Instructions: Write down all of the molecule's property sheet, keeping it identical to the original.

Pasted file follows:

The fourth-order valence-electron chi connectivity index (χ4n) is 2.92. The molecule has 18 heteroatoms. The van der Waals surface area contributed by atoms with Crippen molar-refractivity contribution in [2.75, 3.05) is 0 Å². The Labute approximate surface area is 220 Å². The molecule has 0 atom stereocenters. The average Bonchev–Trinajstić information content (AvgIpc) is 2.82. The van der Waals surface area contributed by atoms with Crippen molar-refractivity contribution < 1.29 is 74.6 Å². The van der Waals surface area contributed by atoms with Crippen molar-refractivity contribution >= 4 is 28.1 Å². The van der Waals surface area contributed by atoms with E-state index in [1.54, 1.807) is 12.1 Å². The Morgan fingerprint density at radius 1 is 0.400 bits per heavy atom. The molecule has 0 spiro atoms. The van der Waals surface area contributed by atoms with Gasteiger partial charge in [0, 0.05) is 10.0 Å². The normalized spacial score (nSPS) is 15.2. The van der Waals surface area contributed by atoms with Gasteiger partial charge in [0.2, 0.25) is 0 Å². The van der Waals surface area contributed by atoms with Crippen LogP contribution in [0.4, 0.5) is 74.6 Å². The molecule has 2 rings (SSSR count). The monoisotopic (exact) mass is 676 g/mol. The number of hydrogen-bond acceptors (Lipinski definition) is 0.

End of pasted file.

The fourth-order valence-electron chi connectivity index (χ4n) is 2.92. The molecule has 18 heteroatoms. The van der Waals surface area contributed by atoms with Crippen molar-refractivity contribution in [2.75, 3.05) is 0 Å². The Labute approximate surface area is 220 Å². The molecule has 0 atom stereocenters. The average Bonchev–Trinajstić information content (AvgIpc) is 2.82. The van der Waals surface area contributed by atoms with Crippen molar-refractivity contribution < 1.29 is 74.6 Å². The van der Waals surface area contributed by atoms with Crippen molar-refractivity contribution >= 4 is 28.1 Å². The van der Waals surface area contributed by atoms with E-state index in [1.54, 1.807) is 12.1 Å². The Morgan fingerprint density at radius 1 is 0.400 bits per heavy atom. The molecule has 0 spiro atoms. The van der Waals surface area contributed by atoms with Gasteiger partial charge in [0, 0.05) is 10.0 Å². The normalized spacial score (nSPS) is 15.2. The van der Waals surface area contributed by atoms with Gasteiger partial charge in [0.2, 0.25) is 0 Å². The van der Waals surface area contributed by atoms with Crippen LogP contribution in [0.4, 0.5) is 74.6 Å². The molecule has 2 rings (SSSR count). The monoisotopic (exact) mass is 676 g/mol. The number of hydrogen-bond acceptors (Lipinski definition) is 0.